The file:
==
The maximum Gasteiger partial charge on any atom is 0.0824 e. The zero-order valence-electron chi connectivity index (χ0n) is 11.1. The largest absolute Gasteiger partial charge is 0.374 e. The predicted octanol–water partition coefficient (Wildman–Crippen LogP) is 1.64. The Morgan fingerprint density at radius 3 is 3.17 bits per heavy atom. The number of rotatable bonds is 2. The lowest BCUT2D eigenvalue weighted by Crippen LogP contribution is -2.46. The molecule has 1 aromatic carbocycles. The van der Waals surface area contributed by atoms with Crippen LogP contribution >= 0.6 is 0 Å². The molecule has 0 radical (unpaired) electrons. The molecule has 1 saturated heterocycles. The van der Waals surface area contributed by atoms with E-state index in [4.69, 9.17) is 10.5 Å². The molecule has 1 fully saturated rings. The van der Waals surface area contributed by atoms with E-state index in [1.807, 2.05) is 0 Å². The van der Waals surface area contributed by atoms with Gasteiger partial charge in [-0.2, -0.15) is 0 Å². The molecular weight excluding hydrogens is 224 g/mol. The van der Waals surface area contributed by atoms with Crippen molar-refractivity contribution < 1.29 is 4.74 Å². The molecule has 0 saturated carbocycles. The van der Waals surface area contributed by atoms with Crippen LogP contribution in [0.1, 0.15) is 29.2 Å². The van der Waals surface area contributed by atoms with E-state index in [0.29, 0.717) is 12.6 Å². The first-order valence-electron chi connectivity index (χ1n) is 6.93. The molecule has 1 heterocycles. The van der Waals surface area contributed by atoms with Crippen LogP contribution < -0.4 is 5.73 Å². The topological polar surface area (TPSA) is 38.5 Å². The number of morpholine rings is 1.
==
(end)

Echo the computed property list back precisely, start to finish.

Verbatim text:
The maximum Gasteiger partial charge on any atom is 0.0824 e. The zero-order valence-electron chi connectivity index (χ0n) is 11.1. The largest absolute Gasteiger partial charge is 0.374 e. The predicted octanol–water partition coefficient (Wildman–Crippen LogP) is 1.64. The Morgan fingerprint density at radius 3 is 3.17 bits per heavy atom. The number of rotatable bonds is 2. The lowest BCUT2D eigenvalue weighted by Crippen LogP contribution is -2.46. The molecule has 1 aromatic carbocycles. The van der Waals surface area contributed by atoms with Crippen LogP contribution >= 0.6 is 0 Å². The molecule has 0 radical (unpaired) electrons. The molecule has 1 saturated heterocycles. The van der Waals surface area contributed by atoms with E-state index in [4.69, 9.17) is 10.5 Å². The molecule has 1 fully saturated rings. The van der Waals surface area contributed by atoms with E-state index in [1.807, 2.05) is 0 Å². The van der Waals surface area contributed by atoms with Gasteiger partial charge in [-0.2, -0.15) is 0 Å². The molecular weight excluding hydrogens is 224 g/mol. The van der Waals surface area contributed by atoms with Crippen molar-refractivity contribution < 1.29 is 4.74 Å². The molecule has 0 saturated carbocycles. The van der Waals surface area contributed by atoms with Crippen LogP contribution in [0.1, 0.15) is 29.2 Å². The van der Waals surface area contributed by atoms with E-state index in [0.29, 0.717) is 12.6 Å². The first-order valence-electron chi connectivity index (χ1n) is 6.93. The molecule has 1 heterocycles. The van der Waals surface area contributed by atoms with Crippen LogP contribution < -0.4 is 5.73 Å². The topological polar surface area (TPSA) is 38.5 Å². The number of morpholine rings is 1.